As in FIGS. 4A to 4C, when the label location core 730 and mould cavity 720 are moved towards the mould core 710, the label is held in position between the label location core 730 and mould core 710. This process may be similar to that described with reference to FIGS. 4A-4C, with the location core moving relative to the mould cavity so that projections 731 of the location core 230 and the mould core 710 co-operate to clamp the label 701 in position. The mould core 710 may have resiliently biased clamping ribs 714 for clamping the label 701.
  • [0057]
    The label location core 730 and the mould core additionally co-operate to define a ‘shut-off’ volume 750 into which injected polymer 740 cannot enter. As the projections 731 of the location core 230 and the mould core 710 co-operate to clamp the label in position, a projection 718 from mould core 710 clamps the label 701 against the label location core. The projection 718 is continuous and forms a barrier to polymer 740 creating the ‘shut-off’ volume 750. The portion of the label 701 to one side of the shut-off volume 750 will be integrated into the first polymer portion 404 illustrated in FIGS. 4A and 4B and the label 701 on the other side of the shut-off volume 750 will be integrated into the second polymer portion 405 and the label 701 within the shut-off volume will form the interconnecting ‘hinge’ portion. 423 of the continuous fabric surface 420.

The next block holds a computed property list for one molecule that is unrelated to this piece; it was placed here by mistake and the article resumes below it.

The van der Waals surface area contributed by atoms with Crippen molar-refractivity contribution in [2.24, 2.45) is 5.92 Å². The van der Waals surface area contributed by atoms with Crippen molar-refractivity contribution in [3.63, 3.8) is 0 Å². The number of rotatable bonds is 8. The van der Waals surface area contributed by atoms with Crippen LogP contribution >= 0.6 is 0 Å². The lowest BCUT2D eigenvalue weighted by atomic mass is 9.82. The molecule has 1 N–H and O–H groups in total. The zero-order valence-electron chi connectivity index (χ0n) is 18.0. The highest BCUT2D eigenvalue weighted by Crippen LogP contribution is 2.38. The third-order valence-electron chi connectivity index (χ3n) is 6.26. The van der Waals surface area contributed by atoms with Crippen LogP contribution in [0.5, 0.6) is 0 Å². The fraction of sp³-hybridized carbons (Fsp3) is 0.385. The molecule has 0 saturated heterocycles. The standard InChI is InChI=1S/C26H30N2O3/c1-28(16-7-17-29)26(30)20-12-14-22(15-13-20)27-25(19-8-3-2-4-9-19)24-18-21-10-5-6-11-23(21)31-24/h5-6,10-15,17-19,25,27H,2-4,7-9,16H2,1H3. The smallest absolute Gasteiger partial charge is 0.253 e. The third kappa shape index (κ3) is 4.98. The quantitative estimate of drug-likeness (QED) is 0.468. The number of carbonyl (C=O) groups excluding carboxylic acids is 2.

• [0058]
    Polymer 740 is then injected into the tool via injection barrels 212A and 212B on either side of the shut-off volume 750 until the polymer 740 has filled the space between the label location core 730, mould core 710 and the mould cavity 220 excluding the shut-off volume. This presses the label 701 against the end of the label location core 730. The polymer 740 bonds with the label 701, and they become, as a combination, the desired moulded polymer portions 404, 405 with the integrated continuous fabric surface 420 joining them together via the ‘hinge’ portion 423.
  • [0059]
    The label location core 730 is then moved away from the mould core 710.
  • [0060]
    The shut-off volume 750 may, for example, be of sufficient size to house a lanyard or eyelet 760 attached to the label 701.
  • [0061]
    The use of clamping in the above described methods enable a fabric label to be accurately and securely located within the injection moulding tool without marking or damaging the fabric.
  • [0062]
    Let us now turn to the other problem of how to create a three dimensional pre-form in a manner that does not form an undesirable artefact in the finished article such as marks on the fabric from cutting and an irregular boundary to the edge of the fabric.
  • [0063]
    In order to avoid misalignment between the geometry of the injection moulded material and the edge of the label, the edge of the label 801 is hidden from view as illustrated in FIG. 8D in an assembled article 800.
  • [0064]